• Environmental group describes five producers’ spending
  • U.S. to hold hearing on future of coal-leasing program

Five coal-mining companies spent $95 million to lobby U.S. lawmakers and more than half a billion dollars on salaries for top executives in the decade before they filed for bankruptcy, according to a report by an environmental group.

At the same time, the companies -- Walter Energy Inc., Patriot Coal Corp., Alpha Natural Resources Inc., Arch Coal Inc. and Peabody Energy Corp. -- benefited from a federal program that leases land for coal production at a discount. The environmental group, the Western Values Project, said in a report to be released Tuesday that the companies’ “excessive” spending shows the leases helped lobbyists and executives, not the public.

The five companies filed for bankruptcy over the past 13 months after natural gas became cheaper than coal and regulatory costs increased. Coal supplied 24.6 percent of U.S. electricity in April, compared to nearly 50 percent a decade ago.

The report was released ahead of a Tuesday public meeting in Pittsburgh on the future of the federal coal-leasing program. The Western Values group is pressing regulators to overhaul the program by making transactions more transparent and raising costs to better match the value of coal extracted from private land.

Five earlier public meetings, designed to help the Obama administration decide how to revamp the program to lease public land for coal production, focused on the environmental costs of burning the fossil fuel and the potential economic fallout for companies and communities whose livelihoods are tethered to it.

‘Outdated’ Rules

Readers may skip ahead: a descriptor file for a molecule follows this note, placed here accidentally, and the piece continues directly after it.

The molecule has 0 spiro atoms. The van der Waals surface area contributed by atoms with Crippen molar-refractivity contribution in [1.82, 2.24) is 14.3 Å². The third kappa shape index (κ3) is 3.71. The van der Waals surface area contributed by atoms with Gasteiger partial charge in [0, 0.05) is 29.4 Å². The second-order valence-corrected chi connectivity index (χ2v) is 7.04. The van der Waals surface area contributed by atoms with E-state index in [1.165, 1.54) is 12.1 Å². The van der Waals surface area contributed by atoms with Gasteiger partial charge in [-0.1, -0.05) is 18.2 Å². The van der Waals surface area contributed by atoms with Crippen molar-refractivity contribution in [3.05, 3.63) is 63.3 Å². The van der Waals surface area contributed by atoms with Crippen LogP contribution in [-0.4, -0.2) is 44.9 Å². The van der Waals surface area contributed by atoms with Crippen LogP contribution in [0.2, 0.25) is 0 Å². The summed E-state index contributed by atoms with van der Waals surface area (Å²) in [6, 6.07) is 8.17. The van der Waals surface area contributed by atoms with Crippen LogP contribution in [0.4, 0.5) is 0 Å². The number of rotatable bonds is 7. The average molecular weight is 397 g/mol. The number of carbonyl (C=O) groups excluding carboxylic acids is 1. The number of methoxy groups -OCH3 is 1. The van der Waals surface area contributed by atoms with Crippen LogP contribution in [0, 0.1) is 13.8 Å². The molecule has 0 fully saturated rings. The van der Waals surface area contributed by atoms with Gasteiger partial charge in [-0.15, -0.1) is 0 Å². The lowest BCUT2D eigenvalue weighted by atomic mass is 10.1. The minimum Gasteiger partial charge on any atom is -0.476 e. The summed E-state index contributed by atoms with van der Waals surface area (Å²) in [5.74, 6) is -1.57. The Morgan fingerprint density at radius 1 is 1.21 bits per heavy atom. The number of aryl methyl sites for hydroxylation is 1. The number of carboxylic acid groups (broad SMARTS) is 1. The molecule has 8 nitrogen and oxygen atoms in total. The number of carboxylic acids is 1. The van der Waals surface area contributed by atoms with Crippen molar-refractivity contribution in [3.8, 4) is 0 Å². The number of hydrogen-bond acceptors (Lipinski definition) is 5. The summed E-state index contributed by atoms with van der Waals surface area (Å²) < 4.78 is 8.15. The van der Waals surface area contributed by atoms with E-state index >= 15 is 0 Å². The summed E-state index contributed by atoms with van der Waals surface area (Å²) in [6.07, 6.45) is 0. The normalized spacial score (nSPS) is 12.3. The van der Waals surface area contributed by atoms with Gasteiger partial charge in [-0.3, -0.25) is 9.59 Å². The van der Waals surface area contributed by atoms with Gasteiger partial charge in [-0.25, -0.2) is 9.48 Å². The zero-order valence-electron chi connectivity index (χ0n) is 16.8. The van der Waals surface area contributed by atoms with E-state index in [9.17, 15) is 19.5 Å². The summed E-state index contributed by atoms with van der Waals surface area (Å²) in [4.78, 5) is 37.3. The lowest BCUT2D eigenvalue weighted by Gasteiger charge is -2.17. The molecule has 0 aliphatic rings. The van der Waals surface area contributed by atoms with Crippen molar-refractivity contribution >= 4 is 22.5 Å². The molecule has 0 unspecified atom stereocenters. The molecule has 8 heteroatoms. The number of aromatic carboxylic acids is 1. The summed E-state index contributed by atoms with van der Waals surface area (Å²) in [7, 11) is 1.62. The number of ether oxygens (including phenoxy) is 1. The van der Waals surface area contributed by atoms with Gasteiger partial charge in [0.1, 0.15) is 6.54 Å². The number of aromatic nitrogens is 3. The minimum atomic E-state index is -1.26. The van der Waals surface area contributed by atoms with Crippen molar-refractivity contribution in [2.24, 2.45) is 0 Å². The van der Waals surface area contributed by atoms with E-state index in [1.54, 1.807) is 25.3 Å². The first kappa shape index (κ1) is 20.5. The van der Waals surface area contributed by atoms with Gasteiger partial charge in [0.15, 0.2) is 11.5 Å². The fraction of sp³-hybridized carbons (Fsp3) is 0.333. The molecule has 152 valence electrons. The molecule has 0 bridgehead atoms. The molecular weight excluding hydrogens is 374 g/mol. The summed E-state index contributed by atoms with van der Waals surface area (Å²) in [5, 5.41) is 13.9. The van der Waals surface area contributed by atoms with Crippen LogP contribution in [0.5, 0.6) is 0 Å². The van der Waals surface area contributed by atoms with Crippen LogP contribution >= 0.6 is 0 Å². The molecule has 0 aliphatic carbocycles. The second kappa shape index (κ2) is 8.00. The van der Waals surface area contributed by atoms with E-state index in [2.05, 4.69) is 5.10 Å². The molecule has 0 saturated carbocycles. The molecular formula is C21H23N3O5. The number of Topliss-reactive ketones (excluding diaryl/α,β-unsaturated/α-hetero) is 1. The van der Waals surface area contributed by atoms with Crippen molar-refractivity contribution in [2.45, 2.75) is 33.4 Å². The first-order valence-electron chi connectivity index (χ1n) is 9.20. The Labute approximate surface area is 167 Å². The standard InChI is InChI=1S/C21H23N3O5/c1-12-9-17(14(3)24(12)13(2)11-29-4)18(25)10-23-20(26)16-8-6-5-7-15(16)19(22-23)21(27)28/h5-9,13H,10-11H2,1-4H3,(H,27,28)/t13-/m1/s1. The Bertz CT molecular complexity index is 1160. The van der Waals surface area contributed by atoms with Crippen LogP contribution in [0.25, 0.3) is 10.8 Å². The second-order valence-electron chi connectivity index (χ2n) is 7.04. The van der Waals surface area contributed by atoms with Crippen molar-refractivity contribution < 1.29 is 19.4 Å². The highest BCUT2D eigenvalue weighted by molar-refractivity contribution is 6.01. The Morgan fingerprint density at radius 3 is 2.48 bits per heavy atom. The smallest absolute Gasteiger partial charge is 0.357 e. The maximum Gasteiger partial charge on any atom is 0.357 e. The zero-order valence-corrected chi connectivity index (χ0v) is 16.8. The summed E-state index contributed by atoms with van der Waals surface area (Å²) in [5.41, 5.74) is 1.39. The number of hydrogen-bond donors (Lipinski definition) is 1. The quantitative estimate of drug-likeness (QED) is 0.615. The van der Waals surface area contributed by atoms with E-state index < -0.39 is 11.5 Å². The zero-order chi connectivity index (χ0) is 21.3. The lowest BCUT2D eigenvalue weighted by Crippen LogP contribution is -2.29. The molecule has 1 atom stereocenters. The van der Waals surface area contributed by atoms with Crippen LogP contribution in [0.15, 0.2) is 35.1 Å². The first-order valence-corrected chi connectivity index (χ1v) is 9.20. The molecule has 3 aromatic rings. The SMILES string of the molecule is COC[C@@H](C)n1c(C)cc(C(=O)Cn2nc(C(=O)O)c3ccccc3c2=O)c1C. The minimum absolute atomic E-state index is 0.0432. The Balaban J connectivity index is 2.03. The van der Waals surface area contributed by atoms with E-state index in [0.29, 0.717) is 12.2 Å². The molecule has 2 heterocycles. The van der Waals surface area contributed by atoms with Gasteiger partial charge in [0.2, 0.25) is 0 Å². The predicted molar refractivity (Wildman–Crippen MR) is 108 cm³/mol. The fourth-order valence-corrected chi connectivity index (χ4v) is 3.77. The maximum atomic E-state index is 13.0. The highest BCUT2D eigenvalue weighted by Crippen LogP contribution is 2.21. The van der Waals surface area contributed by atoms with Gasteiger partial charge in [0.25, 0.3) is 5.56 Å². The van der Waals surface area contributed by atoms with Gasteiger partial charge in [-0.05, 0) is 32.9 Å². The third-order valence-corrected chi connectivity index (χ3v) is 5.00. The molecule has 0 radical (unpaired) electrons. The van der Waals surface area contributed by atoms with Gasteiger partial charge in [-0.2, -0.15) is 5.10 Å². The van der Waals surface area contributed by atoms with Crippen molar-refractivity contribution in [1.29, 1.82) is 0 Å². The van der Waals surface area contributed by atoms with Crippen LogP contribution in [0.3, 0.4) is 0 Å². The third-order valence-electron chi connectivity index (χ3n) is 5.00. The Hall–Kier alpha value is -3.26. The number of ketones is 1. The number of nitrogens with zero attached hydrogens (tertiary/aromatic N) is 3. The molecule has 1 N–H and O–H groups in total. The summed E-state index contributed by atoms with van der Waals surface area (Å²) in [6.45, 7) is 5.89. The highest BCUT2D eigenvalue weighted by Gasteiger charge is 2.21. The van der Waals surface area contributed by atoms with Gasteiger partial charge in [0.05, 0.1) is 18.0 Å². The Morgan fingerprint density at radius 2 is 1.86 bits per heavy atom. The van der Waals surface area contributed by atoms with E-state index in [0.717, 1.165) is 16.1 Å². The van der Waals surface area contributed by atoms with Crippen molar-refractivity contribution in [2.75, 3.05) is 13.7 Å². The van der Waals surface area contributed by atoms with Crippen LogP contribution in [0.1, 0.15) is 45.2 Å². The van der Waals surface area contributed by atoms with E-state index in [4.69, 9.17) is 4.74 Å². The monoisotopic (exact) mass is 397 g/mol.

Federal coal is cheaper than supplies mined from private land, with companies paying the U.S. government an average of $1.70 per ton (or roughly 4.9 percent of its value) from 2008 to 2012, according to a White House analysis.

"Our current rules are outdated, and they amount to a large taxpayer investment in coal CEOs, instead of the coal communities that need the investments," said Chris Saeger, executive director of the Western Values Project, based in Colorado and Montana. "Why should taxpayers be on the hook for coal companies’ mismanagement, CEOs’ excessive compensation and bonuses, and coal companies’ Washington lobbyists?"

Luke Popovich, a spokesman for the National Mining Association, said the notion the companies spent too much on lobbying is "absurd."

"It would be far closer to the truth to say that, because of poor market conditions, they didn’t spend enough to oppose the relentless anti-coal regulations they faced from this administration," Popovich said by e-mail. "The leadership of these companies faced unprecedented challenges: headwinds from marketplace competition, falling global demand and at the same time an administration that seeks their destruction."

Coal company bankruptcies are revealing more detail about the industry’s spending to influence policymakers and the public as new environmental regulations made it more expensive to burn the fuel. For instance, newly released documents from Peabody’s $10.1 billion bankruptcy, filed in April, show the company has given money to scientists skeptical of climate change, a group fighting state environmental regulations, and Washington public relations specialist Rick Berman.

The entire coal mining industry disclosed $8.4 million in lobbying last year, putting it well below the top 20 biggest spending sectors, each with about $58.8 million, according to an analysis by the not-for-profit Center for Responsive Politics.
Executives at Patriot Coal, Alpha Natural Resources, Arch Coal and Peabody took home $654.3 million, according to filings with the Securities Exchange Commission. That includes $10.2 million in salary, bonuses, stock and other compensation collected by former Peabody chief executive Greg Boyce in 2015 after a voluntary 10 percent reduction in his base salary that brought it to $956,547.

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